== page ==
More information about the changes to the HCUP databases for ICD-10-CM/PCS and use of data across the two coding systems may be found on the HCUP-US Web site under ICD-10-CM/PCS Resources.
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The KID contains clinical and resource-use information that is included in a typical discharge abstract, with safeguards to protect the privacy of individual patients, physicians, and hospitals (as required by data sources). It contains more than 100 clinical and nonclinical data elements for each hospital stay, including:
  • Primary and secondary diagnoses and procedures
  • Discharge status
  • Patient demographics (e.g., sex, age, race, median income for ZIP Code)
  • Hospital characteristics (e.g., ownership, size, teaching status, Census division)
  • Expected payment source
  • Total charges
  • Length of stay
  • Severity and prior to 2016, comorbidity measures
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As a uniform, multi-State database, the KID promotes comparative studies of health care services and supports health care policy research on a variety of topics, including:
  • Utilization of health services by special populations
  • Hospital stays for rare conditions
  • Variations in medical practice
  • Health care cost inflation
  • Medical treatment effectiveness
  • Regional and national analyses
  • Quality of care
  • Impact of health policy changes
  • Access to care
The KID is used in a variety of publications:

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Spanning 19 years of data, the KID can be used for longitudinal analyses; however the database underwent changes in 2000. To facilitate analysis of trends including the 1997 KID, an alternate set of KID discharge weights for the 1997 HCUP KID were developed. These trend weights were calculated in the same way as the weights for the 2000 and later years of the KID. (Trend analyses for 2000 and later data do not need the KID trends weights.) The report, Using the Kids' Inpatient Database (KID) to Estimate Trends, includes details regarding the KID trends weights and other recommendations for trends analysis. The KID trends report is available on the HCUP-US Web site at http://www.hcup-us.ahrg.gov/reports/methods/2007_02.pdf, and the KID trends weights are available on the HCUP-US Web site at https://www.hcup-us.ahrq.gov/db/nation/kid/kidtrends.jsp
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The KID is released every 3 years, beginning with the 1997 data year; with the exception of the 2016 data year. The KID was not released in 2015 because of the transition to the ICD-10-CM/PCS coding system on October 1, 2015. The most recent release is the 2016 KID. The databases are available for purchase through the HCUP Central Distributor.

All HCUP data users, including data purchasers and collaborators, must complete the online HCUP Data Use Agreement Training Tool, and must read and sign the Data Use Agreement for Nationwide Databases (PDF file, 86 KB; HTML).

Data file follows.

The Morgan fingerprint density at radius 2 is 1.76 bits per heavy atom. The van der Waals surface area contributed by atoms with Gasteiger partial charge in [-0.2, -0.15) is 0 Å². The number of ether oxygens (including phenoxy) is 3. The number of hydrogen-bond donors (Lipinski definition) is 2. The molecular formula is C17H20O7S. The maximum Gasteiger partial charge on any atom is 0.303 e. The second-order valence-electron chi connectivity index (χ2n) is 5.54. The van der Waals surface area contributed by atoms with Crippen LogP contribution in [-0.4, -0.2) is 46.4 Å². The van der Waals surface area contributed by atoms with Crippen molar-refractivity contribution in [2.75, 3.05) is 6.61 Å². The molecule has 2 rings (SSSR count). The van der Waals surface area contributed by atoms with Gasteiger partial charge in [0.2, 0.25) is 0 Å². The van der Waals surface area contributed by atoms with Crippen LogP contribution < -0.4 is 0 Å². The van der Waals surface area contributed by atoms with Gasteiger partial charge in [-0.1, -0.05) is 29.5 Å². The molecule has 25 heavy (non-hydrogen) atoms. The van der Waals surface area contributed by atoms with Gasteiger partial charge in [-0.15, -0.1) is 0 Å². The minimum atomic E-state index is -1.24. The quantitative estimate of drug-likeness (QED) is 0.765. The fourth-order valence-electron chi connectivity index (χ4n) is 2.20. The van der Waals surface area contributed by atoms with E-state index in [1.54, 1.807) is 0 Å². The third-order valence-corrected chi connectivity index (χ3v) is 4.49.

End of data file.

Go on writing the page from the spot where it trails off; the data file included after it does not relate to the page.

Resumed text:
The KID is available for purchase online through the HCUP Central Distributor.

Questions regarding purchasing databases can be directed to the HCUP Central Distributor:

Email: HCUPDistributor@AHRQ.gov
Telephone: (866) 556-4287 (toll free)
Fax: (866) 792-5313 (toll free)

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The KID Database is distributed as fixed-width ASCII-formatted data files delivered via secure digital download from the Online HCUP Central Distributor. The files are compressed and encrypted with SecureZIP® from PKWARE. To load and analyze the NIS data on a computer, users will need the following:

  • The password provided by the HCUP Central Distributor
  • A hard drive with at least 10 gigabytes of space available
  • A third-party zip utility such as ZIP Reader, SecureZIP®, or WinZip®, or Stuffit Expander®. (The built-in utilities in Windows® and Macintosh® cannot decompress or decrypt these zip files and will produce an error message warning of incorrect password and/or file or folder errors.)
  • SAS®, SPSS®, Stata® or similar analysis software
The data set includes weights for producing national and regional estimates. KID documentation and tools, including programs for loading the ASCII file into SAS, SPSS, or Stata (beginning with 2006), are also available on the KID Database Documentation page.

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Internet Citation: HCUP Databases. Healthcare Cost and Utilization Project (HCUP). September 2018. Agency for Healthcare Research and Quality, Rockville, MD. www.hcup-us.ahrq.gov/kidoverview.jsp.
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Last modified 9/17/18